Ayvacık is indeed surrounded by a seemingly endless forest. Olive oil production has been important in all ages as it has been revered by residents and is still thriving with lots of shops selling the end product. The town has managed to conserve its traditional architecture. Houses especially in Adatepe and Yeşilyurt villages, many of which are beautiful examples of neo-classical architecture, should be carefully examined for the art of wood and stone. Local cuisine heavily features seafood and wild herbs, served cooked or raw, usually dressed with olive oil. Well-skilled villagers weave carpets from naturally dyed wool using regionly based original designs.
The Ancient Greek City of Assos is crowned by an impressive temple dedicated to the Goddess Athena. The history of the city dates back to 600 BC.
Küçükkuyu leans against the Mount Ida and is full of ruins of antiquity. According to legend, Zeus watched the battle of Troy from an altar near Küçükkuyu. Nusratlı Village is one of the villages announced as an organic agriculture area. Olive farming and ecotourism are the main income of the village.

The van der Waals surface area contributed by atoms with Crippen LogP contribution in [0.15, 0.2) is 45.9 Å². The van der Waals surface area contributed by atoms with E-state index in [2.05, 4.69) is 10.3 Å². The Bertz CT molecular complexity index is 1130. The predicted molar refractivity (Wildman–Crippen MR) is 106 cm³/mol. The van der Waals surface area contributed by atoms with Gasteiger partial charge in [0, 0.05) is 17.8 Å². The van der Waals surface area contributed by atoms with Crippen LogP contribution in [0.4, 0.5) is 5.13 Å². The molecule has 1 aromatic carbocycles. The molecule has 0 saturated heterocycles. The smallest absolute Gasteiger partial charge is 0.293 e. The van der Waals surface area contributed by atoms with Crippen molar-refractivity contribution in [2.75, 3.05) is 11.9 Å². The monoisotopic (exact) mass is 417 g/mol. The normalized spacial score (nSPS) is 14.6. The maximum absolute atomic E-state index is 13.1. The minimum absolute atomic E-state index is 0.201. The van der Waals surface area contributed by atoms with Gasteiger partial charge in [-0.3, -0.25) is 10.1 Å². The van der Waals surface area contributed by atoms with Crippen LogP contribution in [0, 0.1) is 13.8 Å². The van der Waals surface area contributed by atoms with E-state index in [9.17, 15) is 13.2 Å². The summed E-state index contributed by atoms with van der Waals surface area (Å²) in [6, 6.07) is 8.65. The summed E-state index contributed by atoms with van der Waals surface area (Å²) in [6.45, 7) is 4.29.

Gülpınar is a small resort town known for its scenic beauty. The town is a good stop off point on-the-road when travelling by car. The extensive remains of the Hellenistic Temple of Apollo Smintheus can be seen on the northern outskirts of Gülpınar. The mouse god Apollo Smintheus is the Sminthean cult of Apollo, but it is less clear what his original mouse-smintheus association was.
The small fishing village of Babakale is the westernmost settlement on the mainland of Turkey. The construction of the Babakale Fortress ordered by Sultan Ahmet III was completed in 1723 and is the last built fortress of Ottoman Empire.
Population: According to the 2013 census, the population of Ayvacik is 30.735.
How to get there:
Approx. distance from Çanakkale to Ayvacık by road is 47 miles or 74 km.
See the link below for the map and additional information related to driving directions: